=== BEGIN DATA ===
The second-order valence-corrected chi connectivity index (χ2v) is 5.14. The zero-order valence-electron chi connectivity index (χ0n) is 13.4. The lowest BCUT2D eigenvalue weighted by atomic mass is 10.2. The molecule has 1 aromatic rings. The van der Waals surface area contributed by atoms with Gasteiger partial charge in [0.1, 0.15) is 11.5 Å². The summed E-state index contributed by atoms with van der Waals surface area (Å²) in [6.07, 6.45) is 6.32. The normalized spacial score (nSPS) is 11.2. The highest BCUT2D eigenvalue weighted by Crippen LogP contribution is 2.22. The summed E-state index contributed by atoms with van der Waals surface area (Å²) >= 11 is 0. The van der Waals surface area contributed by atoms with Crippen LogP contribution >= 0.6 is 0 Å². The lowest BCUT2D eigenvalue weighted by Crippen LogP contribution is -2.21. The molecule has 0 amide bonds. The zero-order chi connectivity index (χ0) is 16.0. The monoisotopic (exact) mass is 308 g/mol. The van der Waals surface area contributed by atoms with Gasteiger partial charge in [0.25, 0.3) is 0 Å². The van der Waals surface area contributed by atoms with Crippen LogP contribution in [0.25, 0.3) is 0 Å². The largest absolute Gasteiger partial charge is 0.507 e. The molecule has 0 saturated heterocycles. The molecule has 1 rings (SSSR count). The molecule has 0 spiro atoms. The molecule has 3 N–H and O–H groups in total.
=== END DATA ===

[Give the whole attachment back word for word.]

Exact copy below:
The second-order valence-corrected chi connectivity index (χ2v) is 5.14. The zero-order valence-electron chi connectivity index (χ0n) is 13.4. The lowest BCUT2D eigenvalue weighted by atomic mass is 10.2. The molecule has 1 aromatic rings. The van der Waals surface area contributed by atoms with Gasteiger partial charge in [0.1, 0.15) is 11.5 Å². The summed E-state index contributed by atoms with van der Waals surface area (Å²) in [6.07, 6.45) is 6.32. The normalized spacial score (nSPS) is 11.2. The highest BCUT2D eigenvalue weighted by Crippen LogP contribution is 2.22. The summed E-state index contributed by atoms with van der Waals surface area (Å²) >= 11 is 0. The van der Waals surface area contributed by atoms with Crippen LogP contribution >= 0.6 is 0 Å². The lowest BCUT2D eigenvalue weighted by Crippen LogP contribution is -2.21. The molecule has 0 amide bonds. The zero-order chi connectivity index (χ0) is 16.0. The monoisotopic (exact) mass is 308 g/mol. The van der Waals surface area contributed by atoms with Gasteiger partial charge in [0.25, 0.3) is 0 Å². The van der Waals surface area contributed by atoms with Crippen LogP contribution in [0.25, 0.3) is 0 Å². The largest absolute Gasteiger partial charge is 0.507 e. The molecule has 0 saturated heterocycles. The molecule has 1 rings (SSSR count). The molecule has 0 spiro atoms. The molecule has 3 N–H and O–H groups in total.